Eurozone leaders debated long into the night in Brussels, but daybreak on Friday saw a tentative agreement in which both Spain and Italy seemed content with their ability to break down Germany's resistance to 'softer bailout conditions' for their lagging economies and all countries have agreed in principle to strengthen the financial coordination of the 17-member economic bloc moving forward.
EU president Herman Van Rompuy called the deal a "real breakthrough". The key development in the agreement was that the European bailout fund will be allowed to offer assistance directly to troubled banks without demanding that those loans be funneled through the bank's respective government. This will allow private banks to borrow without impacting the sovereign debt of their country or create burdens on already stressed state budgets.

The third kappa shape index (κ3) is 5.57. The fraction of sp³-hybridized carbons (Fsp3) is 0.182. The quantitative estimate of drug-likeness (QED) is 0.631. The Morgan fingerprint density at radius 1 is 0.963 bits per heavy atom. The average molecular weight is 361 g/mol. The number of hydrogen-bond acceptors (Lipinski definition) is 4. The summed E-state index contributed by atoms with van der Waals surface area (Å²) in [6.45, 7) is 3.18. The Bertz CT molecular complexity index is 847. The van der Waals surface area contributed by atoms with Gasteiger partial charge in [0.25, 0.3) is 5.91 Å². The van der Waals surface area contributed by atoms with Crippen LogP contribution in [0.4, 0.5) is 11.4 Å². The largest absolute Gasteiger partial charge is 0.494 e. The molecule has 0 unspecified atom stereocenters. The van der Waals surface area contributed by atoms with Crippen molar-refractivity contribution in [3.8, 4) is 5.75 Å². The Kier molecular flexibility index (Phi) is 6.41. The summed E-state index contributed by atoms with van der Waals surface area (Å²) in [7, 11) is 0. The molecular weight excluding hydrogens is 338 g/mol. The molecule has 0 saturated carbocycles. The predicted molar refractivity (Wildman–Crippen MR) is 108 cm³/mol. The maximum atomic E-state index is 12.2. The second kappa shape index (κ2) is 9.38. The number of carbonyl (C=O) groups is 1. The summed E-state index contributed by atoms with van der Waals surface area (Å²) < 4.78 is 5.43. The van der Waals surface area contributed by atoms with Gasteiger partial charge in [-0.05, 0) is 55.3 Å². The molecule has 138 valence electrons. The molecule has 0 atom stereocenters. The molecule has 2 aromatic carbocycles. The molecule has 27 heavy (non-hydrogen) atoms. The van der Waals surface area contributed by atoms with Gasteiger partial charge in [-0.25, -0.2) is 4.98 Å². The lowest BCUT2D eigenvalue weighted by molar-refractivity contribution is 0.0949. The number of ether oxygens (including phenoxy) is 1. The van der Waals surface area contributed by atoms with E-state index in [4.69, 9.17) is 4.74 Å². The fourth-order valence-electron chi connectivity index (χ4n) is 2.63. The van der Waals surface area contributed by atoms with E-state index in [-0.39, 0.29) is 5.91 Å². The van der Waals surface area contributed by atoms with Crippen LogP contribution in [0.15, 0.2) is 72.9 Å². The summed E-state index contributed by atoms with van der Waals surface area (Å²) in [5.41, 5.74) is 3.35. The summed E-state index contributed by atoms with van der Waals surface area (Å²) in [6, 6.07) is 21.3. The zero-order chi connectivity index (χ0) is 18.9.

In addition, the deal would allow for centralized bailout funds to be allocated more "flexibly" which would, in theory, also relax the cost of borrowing for national economies, who have been battered by skyrocketing prices in the private bond market. And lastly, the deal paves the way for the creation of single supervisory body - housed inside the ECB - that would oversee all banks in the Eurozone.
And lastly, the deal promises the creation and funding of a 'growth pact' which would fund employment efforts across the member nations' economies.
"The growth pact," according to reporting in The Guardian, "Has been pushed mainly by France and it is the troubled economies of the Eurozone, such as Italy and Spain, who are keenest to promote it in an attempt to turn the tide on the German emphasis on austerity and fiscal discipline."
Newly elected socialist President of France, Francois Hollande, praised the deal and said leaders had defined a "vision for the euro" with greater solidarity.
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